Read part one first.
On that fine Christmas Day, there was poor man, a just and upright man, an unappreciated man who went by the name of Bear. On that fine Christmas Day, Bear was, with a patience worthy of Job, getting his wife and children out the door to go and visit his mother and brother and sisters.
"But why do we have to get there now?" whined his Elder daughter as she languished her way to the car. "What's so important about getting there on time?"
"If we don't get there on time," explained Bear for the umpteenth (read: "billionth") time in the last half hour. "We won't get dinner."
"But what's so special about dinner at Grammy's?" she asked for the googolth time.
"Because it's Christmas dinner," Bear said, yet again.
"So?" said Bear. By now everyone was in the car at last. The gifts were in the car. He started the engine. "So? This is the best dinner of the year. There's going to be turkey..."
"We've had turkey before, Dad," muttered Elder.
"But this is special," said Bear. "It's huge, and it's fresh. You can't believe how much better a turkey taste when it has never been frozen. And it's huge. You can go back for seconds and thirds and fourths and fifths. We can come back tomorrow for sandwiches... and the day after... And that's not all. Sis 2 has made her stuffing... there'll be about seven pounds of it..."
The drive to Bear's mother's house took roughly half an hour. The entire way, this good, upright, honest and caring man went on and on to a family who just didn't fully appreciate the wonder of that which he spoke. Yet tirelessly, he went on and on, trying to instill in them a true appreciation for what was about to happen. He was still going on as he made his way up the driveway to his mother's house.
"Yes sirree," he said, turning off the engine and stepping out of the car. "I have been waiting all year for this." He opened the door and stepped into his mother's house. He breathed deeply, and took in the smell of roasting fowl. "Ahhhh, smell that," he said as he walked into the kitchen, savouring the aroma. "This makes it all worthwhile." On the kitchen table stood the great roasting pan, fresh from the oven. Bear went to it, and placed his hand on the lid. "This is the moment of truth. Look at this," he said, removing the lid....
I should take this moment to explain how Sis 1 and Sis 2's shopping trip went. In a word, not well. The odds of finding an open supermarket that Christmas was about zero. Their only hope lay in quik-e-marts, and the chance of finding a turkey in one of those could only be calculated through the use of excessive decimal places. But they did find something. They took it home, and set it aside, because it would not take that long to cook. Meanwhile, another cousin dropped by and left their gift, a basket of stuff that contained, among other things, a small black forest ham. When the time came to prepare Christmas dinner, they rammed about one tenth of the stuffing into what they had bought at the store, and tossed in a bunch of potatoes and the ham to boot. The ham was still in the oven, but what they had bought at the store had just come out of the over, and that was what Bear was uncovering.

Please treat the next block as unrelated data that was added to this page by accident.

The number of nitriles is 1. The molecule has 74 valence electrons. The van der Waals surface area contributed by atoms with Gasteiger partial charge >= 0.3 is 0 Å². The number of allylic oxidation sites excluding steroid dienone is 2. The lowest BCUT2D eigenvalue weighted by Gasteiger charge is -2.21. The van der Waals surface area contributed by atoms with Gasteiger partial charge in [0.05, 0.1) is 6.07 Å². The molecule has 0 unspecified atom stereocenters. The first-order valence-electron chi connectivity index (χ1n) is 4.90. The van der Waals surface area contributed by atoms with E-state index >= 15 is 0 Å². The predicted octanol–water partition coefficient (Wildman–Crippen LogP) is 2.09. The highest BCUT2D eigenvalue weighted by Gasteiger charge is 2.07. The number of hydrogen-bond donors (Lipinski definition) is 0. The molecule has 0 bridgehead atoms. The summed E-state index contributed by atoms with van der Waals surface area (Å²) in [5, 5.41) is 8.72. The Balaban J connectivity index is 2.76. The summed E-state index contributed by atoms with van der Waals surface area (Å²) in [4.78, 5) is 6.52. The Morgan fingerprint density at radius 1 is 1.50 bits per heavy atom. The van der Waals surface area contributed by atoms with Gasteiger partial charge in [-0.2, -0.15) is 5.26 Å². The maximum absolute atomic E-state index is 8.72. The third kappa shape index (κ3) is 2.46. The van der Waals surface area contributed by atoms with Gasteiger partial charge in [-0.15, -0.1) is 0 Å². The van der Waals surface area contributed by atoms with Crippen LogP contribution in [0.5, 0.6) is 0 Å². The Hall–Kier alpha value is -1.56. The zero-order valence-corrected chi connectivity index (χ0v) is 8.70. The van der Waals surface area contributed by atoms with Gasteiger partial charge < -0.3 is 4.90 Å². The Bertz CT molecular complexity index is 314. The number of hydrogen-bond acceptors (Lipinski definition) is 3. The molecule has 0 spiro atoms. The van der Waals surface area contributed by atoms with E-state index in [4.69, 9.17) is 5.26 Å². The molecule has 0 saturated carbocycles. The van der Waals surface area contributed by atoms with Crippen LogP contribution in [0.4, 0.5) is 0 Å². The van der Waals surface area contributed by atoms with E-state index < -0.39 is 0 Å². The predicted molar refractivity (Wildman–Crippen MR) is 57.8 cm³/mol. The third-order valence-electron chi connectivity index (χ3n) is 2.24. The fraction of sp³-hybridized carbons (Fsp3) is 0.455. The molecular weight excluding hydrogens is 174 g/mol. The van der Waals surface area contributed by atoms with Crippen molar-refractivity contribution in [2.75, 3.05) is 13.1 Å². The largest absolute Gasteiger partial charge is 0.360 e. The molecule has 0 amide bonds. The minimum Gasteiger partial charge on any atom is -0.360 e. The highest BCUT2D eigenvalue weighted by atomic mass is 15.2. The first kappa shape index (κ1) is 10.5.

"This is the moment of truth. Look at this," he said, removing the lid, revealing a small two pound chicken.
"I thought it would be bigger," said Elder.
He stared at it for a moment, blinking. "What the hell is this?" he said at last.
"Bear, don't speak like that on Christmas Day," admonished his mother.
"Sorry," he said. "What the heck is this?"
"Dinner," said Sis 2.
"For thirteen?" demanded Bear.
"No," said Sis 1. "We have a ham, too."
"A ham," repeated Bear. "Where's the turkey?"
"Shhh," said Sis 1 and 2 together. "You don't want to start that again."
"Start what again?"
Sis 2 explained.
"You guys left one of the finest turkeys in all of creation rot on the veranda during a warm spell? What are you, morons?" said Bear. "I haven't eaten all day. I've been saving myself for this. I even wore track pants, so I wouldn't have to unbuckle my belt. I passed over a meal at my in- laws so I could gorge myself here..."
"But you don't like my family's cooking," said Puff.
"Shhh," he explained. "The point is, I came here to eat..."
"Well, don't eat so much," said mother. "Make sure the kids have enough first."
"They already ate!" said bear. "I'm the one that's hungry."
"It's Christmas, dear," said Mother. "Be grateful for what you have."
Bear looked over at the two pound chicken. Gratitude was not exactly what he felt. He went over to the phone and started dialing.
"What are you doing?" asked Sis 1.
"The obvious," said Bear. "I'm ordering a pizza."
"One won't be enough for everyone," said Sis 2.
"The rest of you can have the chicken," he said. "Make sure the kids get their share first."
Believe it or not, the same thing happened the next year. After that, our cousin stopped giving us seventy dollar turkeys that just went rancid on the front porch for lack of a fridge. We went back to buying our own smaller, frozen birds, and defrosting them a day or two before the holidays. You didn't get a week of sandwiches, and they didn't taste as good, but at least you tasted something, and there was peace in the house, or at least as much peace as you ever got in that old house.